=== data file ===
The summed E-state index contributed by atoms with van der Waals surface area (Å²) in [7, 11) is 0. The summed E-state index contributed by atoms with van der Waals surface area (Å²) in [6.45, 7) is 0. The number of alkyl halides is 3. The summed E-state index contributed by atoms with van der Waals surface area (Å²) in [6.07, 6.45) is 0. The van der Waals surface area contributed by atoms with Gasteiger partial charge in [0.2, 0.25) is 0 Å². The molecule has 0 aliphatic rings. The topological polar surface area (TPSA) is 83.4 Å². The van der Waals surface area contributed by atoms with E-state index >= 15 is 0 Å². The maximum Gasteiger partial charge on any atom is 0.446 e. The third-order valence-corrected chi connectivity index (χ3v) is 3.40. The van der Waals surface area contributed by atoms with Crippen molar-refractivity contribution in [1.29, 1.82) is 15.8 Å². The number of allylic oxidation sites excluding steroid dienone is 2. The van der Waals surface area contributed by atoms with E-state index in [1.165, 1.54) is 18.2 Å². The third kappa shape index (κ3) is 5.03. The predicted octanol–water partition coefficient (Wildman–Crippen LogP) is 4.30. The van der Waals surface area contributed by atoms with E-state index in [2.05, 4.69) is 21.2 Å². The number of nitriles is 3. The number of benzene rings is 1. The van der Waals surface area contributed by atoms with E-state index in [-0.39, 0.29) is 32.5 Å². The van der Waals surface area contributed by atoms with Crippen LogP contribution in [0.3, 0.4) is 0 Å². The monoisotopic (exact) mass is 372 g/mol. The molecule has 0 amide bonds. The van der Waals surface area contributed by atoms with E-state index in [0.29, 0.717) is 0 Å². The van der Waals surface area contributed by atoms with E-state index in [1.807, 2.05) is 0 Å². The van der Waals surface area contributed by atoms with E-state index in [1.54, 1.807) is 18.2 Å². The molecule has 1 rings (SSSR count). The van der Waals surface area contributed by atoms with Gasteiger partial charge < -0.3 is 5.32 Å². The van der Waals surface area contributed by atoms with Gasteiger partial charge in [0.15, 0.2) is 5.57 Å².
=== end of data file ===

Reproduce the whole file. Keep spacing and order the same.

The summed E-state index contributed by atoms with van der Waals surface area (Å²) in [7, 11) is 0. The summed E-state index contributed by atoms with van der Waals surface area (Å²) in [6.45, 7) is 0. The number of alkyl halides is 3. The summed E-state index contributed by atoms with van der Waals surface area (Å²) in [6.07, 6.45) is 0. The van der Waals surface area contributed by atoms with Gasteiger partial charge in [0.2, 0.25) is 0 Å². The molecule has 0 aliphatic rings. The topological polar surface area (TPSA) is 83.4 Å². The van der Waals surface area contributed by atoms with E-state index >= 15 is 0 Å². The maximum Gasteiger partial charge on any atom is 0.446 e. The third-order valence-corrected chi connectivity index (χ3v) is 3.40. The van der Waals surface area contributed by atoms with Crippen molar-refractivity contribution in [1.29, 1.82) is 15.8 Å². The number of allylic oxidation sites excluding steroid dienone is 2. The van der Waals surface area contributed by atoms with E-state index in [1.165, 1.54) is 18.2 Å². The third kappa shape index (κ3) is 5.03. The predicted octanol–water partition coefficient (Wildman–Crippen LogP) is 4.30. The van der Waals surface area contributed by atoms with E-state index in [2.05, 4.69) is 21.2 Å². The number of nitriles is 3. The number of benzene rings is 1. The van der Waals surface area contributed by atoms with E-state index in [-0.39, 0.29) is 32.5 Å². The van der Waals surface area contributed by atoms with Crippen LogP contribution in [0.3, 0.4) is 0 Å². The monoisotopic (exact) mass is 372 g/mol. The molecule has 0 amide bonds. The van der Waals surface area contributed by atoms with E-state index in [0.29, 0.717) is 0 Å². The van der Waals surface area contributed by atoms with E-state index in [1.807, 2.05) is 0 Å². The van der Waals surface area contributed by atoms with E-state index in [1.54, 1.807) is 18.2 Å². The molecule has 1 rings (SSSR count). The van der Waals surface area contributed by atoms with Gasteiger partial charge < -0.3 is 5.32 Å². The van der Waals surface area contributed by atoms with Gasteiger partial charge in [0.15, 0.2) is 5.57 Å².